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The ability of the police to collect images of protesters is set to be challenged in Victoria. sidkid

Private eyes: how far can police surveillance go?

Most of us value our privacy. But in Australia, despite recommendation after recommendation that we reform the law to protect citizens from serious invasions of privacy, there is often little protection for individuals, particularly when it comes to being watched.

The most significant common law protection of privacy for individuals only prohibits disclosure of private information. The problem with this is that when it comes to surveillance, the harm suffered often occurs without information being passed on.

The damage is done when information about someone is collected or retained because it undermines our “informational self-determination”. This is the case for CCTV surveillance, web-tracking as well as direct police observation. So where does privacy law fit into the regulation of surveillance? Or more importantly, how is privacy relevant to those who seek to challenge the legality of surveillance they have been subjected to?

These issues are presently being examined in the Victorian Civil and Administrative Tribunal. A hearing commencing today will consider Victoria Police recording of protesters at a peaceful demonstration at the Hazelwood Power Station in October 2010. Lisa Caripis was one of the protesters filmed by police and the applicant in the matter. She argues that by refusing to destroy the footage taken at the protest, Victoria Police are breaching their obligations under the Information Privacy Act and the Victorian Charter of Human Rights and Responsibilities.

Demonstrators at Hazelwood power plant were filmed by police in 2010. AAP/James Thomas

Human rights and privacy

The Information Privacy Act establishes guidelines and principles for how public authorities collect, retain and disclose “personal information”, defined as any information from which an individual can be identified (which arguably includes a person’s image). The retention principle states that reasonable steps should be taken to destroy or de-identify personal information if it is not needed for any purpose.

Prior to the hearing, police claimed they were required to retain the footage to assist in gathering evidence in relation to unlawful activity as well as responding to any allegations of improper police conduct. But after it became clear that such grounds were no longer relevant Victoria Police also argued they were required to retain the footage for 50 years under the Public Records Act.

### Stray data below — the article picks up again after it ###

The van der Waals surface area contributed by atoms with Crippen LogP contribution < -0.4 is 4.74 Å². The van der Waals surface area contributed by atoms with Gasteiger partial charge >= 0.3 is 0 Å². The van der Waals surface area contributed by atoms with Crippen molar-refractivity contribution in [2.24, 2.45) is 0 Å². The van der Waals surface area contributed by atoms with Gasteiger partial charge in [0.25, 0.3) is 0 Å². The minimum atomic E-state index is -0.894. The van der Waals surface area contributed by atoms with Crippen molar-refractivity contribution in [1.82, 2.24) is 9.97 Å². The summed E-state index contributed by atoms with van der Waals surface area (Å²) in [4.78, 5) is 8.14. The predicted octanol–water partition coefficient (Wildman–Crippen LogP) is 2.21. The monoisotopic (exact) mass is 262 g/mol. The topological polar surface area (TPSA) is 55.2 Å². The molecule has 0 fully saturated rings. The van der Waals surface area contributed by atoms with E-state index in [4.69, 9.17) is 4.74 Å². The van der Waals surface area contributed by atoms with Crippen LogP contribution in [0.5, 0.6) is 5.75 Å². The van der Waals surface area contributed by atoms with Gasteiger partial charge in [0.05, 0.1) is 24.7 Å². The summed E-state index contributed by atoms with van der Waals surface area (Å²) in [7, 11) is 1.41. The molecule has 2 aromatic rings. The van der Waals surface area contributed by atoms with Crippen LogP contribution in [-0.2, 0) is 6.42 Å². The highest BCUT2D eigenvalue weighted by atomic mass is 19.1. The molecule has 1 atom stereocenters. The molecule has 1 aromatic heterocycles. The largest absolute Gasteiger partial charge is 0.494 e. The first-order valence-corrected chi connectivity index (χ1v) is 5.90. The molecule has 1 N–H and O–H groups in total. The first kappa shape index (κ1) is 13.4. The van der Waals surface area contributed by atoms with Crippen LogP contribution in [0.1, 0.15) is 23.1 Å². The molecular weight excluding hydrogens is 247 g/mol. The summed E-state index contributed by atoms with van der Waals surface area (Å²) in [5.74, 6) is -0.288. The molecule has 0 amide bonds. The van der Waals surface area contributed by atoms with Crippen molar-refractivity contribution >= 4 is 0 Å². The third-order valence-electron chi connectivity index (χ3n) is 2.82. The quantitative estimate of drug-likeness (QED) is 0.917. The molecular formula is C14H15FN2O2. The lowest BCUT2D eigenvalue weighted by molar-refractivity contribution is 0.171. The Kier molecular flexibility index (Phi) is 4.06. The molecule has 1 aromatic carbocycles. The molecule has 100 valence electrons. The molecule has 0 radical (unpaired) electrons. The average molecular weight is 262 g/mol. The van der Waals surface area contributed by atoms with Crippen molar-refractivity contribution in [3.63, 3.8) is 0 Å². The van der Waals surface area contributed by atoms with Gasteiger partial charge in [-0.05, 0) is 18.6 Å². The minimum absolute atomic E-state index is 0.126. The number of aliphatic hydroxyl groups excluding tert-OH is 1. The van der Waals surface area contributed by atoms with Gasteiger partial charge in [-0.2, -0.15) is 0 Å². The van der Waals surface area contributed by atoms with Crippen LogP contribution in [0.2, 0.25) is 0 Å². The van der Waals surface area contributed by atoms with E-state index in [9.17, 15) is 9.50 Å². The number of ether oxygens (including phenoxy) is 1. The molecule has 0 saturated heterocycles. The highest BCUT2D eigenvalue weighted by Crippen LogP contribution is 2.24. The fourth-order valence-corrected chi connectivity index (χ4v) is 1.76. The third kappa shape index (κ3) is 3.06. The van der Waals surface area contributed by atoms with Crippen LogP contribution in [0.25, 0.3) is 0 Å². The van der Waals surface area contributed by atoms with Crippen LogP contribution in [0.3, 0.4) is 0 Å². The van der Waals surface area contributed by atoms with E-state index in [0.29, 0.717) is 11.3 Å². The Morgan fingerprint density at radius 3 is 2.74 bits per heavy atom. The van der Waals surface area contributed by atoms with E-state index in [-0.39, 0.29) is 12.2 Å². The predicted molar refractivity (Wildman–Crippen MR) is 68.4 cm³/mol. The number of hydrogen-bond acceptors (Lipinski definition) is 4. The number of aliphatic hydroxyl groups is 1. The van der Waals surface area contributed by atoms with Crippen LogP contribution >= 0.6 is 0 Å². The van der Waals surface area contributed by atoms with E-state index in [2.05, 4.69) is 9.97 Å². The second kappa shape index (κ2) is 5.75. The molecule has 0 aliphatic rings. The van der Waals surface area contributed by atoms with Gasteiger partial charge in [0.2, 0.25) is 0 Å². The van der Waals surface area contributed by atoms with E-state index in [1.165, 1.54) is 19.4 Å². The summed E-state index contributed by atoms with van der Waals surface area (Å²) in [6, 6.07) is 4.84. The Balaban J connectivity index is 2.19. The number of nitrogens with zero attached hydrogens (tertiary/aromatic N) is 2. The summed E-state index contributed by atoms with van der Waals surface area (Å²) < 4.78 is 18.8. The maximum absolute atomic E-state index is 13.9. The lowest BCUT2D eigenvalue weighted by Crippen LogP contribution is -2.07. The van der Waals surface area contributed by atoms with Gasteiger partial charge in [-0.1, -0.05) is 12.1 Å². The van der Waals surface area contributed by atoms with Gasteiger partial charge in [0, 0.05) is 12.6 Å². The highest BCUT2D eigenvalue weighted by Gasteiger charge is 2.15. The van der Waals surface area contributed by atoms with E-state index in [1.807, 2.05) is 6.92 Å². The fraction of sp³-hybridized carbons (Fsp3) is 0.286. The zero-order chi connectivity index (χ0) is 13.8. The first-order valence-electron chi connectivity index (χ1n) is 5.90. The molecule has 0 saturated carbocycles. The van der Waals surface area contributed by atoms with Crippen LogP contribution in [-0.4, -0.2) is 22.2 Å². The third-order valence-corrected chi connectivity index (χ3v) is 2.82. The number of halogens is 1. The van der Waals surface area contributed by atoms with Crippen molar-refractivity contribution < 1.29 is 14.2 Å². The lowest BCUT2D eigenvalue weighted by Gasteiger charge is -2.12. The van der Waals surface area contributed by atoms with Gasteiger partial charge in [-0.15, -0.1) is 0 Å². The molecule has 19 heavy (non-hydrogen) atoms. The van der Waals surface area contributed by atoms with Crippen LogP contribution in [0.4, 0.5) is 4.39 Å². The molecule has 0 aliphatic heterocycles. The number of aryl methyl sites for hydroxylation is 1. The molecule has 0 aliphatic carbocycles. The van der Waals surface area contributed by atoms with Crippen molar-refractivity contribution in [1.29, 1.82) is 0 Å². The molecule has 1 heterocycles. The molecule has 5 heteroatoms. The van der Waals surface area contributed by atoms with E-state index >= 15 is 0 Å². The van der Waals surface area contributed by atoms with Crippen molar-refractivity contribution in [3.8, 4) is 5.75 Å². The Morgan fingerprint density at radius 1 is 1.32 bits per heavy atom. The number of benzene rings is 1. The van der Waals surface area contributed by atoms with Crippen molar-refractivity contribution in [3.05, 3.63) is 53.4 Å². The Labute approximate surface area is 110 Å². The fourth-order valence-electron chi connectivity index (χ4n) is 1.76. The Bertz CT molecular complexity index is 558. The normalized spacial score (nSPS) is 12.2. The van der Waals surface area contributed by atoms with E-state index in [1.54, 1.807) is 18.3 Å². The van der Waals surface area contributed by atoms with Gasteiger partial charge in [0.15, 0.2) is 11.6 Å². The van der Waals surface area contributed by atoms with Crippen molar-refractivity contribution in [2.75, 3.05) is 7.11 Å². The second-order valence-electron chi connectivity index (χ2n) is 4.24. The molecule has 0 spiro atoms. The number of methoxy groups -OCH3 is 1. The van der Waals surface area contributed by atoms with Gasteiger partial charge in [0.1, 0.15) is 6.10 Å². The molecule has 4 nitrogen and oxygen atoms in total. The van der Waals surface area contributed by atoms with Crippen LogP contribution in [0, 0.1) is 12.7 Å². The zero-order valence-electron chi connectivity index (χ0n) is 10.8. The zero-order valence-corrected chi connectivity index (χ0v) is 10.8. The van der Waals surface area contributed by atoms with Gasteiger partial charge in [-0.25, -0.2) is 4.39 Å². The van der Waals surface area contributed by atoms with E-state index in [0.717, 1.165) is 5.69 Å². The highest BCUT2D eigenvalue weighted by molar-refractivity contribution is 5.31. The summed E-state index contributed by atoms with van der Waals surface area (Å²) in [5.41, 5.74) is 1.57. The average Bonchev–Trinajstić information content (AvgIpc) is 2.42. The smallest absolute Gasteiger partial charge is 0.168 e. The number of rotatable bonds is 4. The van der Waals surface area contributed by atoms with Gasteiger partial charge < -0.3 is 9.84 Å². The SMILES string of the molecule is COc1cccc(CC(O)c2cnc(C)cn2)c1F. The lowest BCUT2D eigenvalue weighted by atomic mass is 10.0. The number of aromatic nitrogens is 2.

Caripis is challenging the legality of her image being kept, arguing that Victoria Police’s obligations under the Information Protection Act (IPA) must be interpreted in accordance with the privacy right in the charter. Since its introduction in 2006, the Charter has provided Victorians with a “right to privacy”. The complexity is that personal information regulated by the IPA is not necessarily “private information”, which would be protected by the privacy right in the charter.

It is not clear whether footage taken of protesters at a voluntary public protest would be considered “private” such that the charter privacy right is engaged. But if it were, long-term retention of the footage could be deemed an unjustifiable interference with privacy.

Also significant is the relationship between the Information Privacy Act and the right of peaceful assembly and freedom of expression set out in the charter. Arguably unjustified and extensive retention of protester images will have a chilling effect on our ability to peacefully exercise of those rights which together effectively form a “right to protest”.

Public interest/private interest

This is a deeply unsettled area of law, however the cases so far, including those from Europe, have suggested that privacy is only an issue if the information is collected and/or retained in situations where individuals have a reasonable expectation of privacy. But the problem is it seems unlikely the reasonable expectation of privacy test offers any protection from surveillance when that information is collected in public. Privacy law may only help for surveillance of our private lives, but not when our public activities are being scrutinised.

The line between private and public is persistently eroding, and when that public information is amassed and linked together to form a profile it can be just as malevolent and personal as anything that occurs in “private”. This is particularly relevant for protesters and activists who are increasingly subjected to intelligence and law enforcement monitoring. And there have even been cases of law enforcement giving information about activists to private companies under controversial memoranda of understanding.

This is not to say that surveillance goes on unregulated. There is a swathe of laws dealing with surveillance devices, interceptions, warrants and different categories of data. But they are not necessarily “privacy” laws, and may be more aptly described as laws that regulate the collection, use and movement of data, than laws use “privacy” to protect us from surveillance.

Even the Information Privacy Act is better described as “data protection” legislation than “privacy” legislation. To that end, in Europe there is an emerging “right to data protection” that appears likely to offer some protection in the space where privacy is no longer relevant.

It seems surveillance and “privacy” are not necessarily two sides of the same coin. Even if the proposed privacy reforms eventuate, they will still rely on a reasonable expectation of privacy to stipulate an invasion. So perhaps its time to engage a broader language that no longer pedestals “privacy” as the antidote to surveillance.

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